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Why do animals have so many peceptors? The role of multiple chemosensors in animal perception
Derby, Ch.D.; Steullet, P. (2001). Why do animals have so many peceptors? The role of multiple chemosensors in animal perception. Biol. Bull. 200: 211-215
In: Biological Bulletin. Marine Biological Laboratory: Lancaster. ISSN 0006-3185, more
Peer reviewed article  

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  • Derby, Ch.D.
  • Steullet, P.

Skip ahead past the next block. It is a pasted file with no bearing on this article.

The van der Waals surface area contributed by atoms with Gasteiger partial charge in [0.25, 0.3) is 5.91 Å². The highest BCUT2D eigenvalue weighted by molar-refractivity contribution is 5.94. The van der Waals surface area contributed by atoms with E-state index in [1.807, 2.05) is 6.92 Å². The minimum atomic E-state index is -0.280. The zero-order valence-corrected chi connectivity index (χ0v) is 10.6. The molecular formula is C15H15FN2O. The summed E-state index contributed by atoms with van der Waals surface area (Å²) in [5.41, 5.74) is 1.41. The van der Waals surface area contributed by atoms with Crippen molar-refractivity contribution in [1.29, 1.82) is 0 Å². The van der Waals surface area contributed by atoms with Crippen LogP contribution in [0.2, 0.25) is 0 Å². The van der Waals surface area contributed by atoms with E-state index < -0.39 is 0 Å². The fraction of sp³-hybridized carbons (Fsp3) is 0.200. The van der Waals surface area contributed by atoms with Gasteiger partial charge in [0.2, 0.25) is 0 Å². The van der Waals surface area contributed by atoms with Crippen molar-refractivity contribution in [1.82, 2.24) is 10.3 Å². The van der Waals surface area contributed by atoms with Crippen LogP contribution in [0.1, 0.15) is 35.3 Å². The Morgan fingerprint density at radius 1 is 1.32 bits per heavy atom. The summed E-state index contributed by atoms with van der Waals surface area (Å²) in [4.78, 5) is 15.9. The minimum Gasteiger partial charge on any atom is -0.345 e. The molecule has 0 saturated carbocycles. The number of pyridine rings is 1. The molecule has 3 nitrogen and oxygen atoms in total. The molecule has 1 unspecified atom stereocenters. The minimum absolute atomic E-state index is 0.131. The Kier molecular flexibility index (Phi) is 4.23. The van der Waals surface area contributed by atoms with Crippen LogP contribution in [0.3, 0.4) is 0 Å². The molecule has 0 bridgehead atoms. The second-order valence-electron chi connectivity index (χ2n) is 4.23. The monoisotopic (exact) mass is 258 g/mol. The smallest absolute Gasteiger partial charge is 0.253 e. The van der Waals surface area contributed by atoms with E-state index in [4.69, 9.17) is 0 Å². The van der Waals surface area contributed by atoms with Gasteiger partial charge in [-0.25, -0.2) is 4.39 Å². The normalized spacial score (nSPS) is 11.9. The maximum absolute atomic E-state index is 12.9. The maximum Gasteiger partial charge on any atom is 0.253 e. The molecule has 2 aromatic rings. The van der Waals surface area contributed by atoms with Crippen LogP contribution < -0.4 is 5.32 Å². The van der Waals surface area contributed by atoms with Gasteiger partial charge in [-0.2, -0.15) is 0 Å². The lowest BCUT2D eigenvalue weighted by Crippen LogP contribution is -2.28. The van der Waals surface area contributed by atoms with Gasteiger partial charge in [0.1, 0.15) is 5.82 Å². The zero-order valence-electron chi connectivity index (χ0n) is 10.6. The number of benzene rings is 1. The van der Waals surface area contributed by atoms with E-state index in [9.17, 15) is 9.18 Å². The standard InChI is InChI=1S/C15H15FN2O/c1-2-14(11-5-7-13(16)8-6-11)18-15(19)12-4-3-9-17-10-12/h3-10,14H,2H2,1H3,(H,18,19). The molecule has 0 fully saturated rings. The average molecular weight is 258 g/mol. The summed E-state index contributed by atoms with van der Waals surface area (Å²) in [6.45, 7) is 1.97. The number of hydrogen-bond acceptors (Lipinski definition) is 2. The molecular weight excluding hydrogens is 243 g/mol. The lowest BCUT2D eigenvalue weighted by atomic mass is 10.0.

Many animals have an abundance and diverse assortment of peripheral sensors, both across and within sensory modalities. Multiple sensors offer many functional advantages to an animal’s ability to perceive and respond to environmental signals. Advantages include extending the ability to detect and determine the spatial distribution of stimuli, improving the range and accuracy of discrimination among stimuli of different types and intensities, increasing behavioral sensitivity to stimuli, ensuring continued sensory capabilities when the probability of damage or other loss of function to some sensors is high, maintaining sensory function over the entire sensory surface during development and growth, and increasing the richness of behavioral output to sensory stimulation. In this paper, we use the crustacean chemosensory system as the primary example to discuss these functions of multiple sensors. These principles may be applicable to the function of autonomous robots and should be considered in their design.

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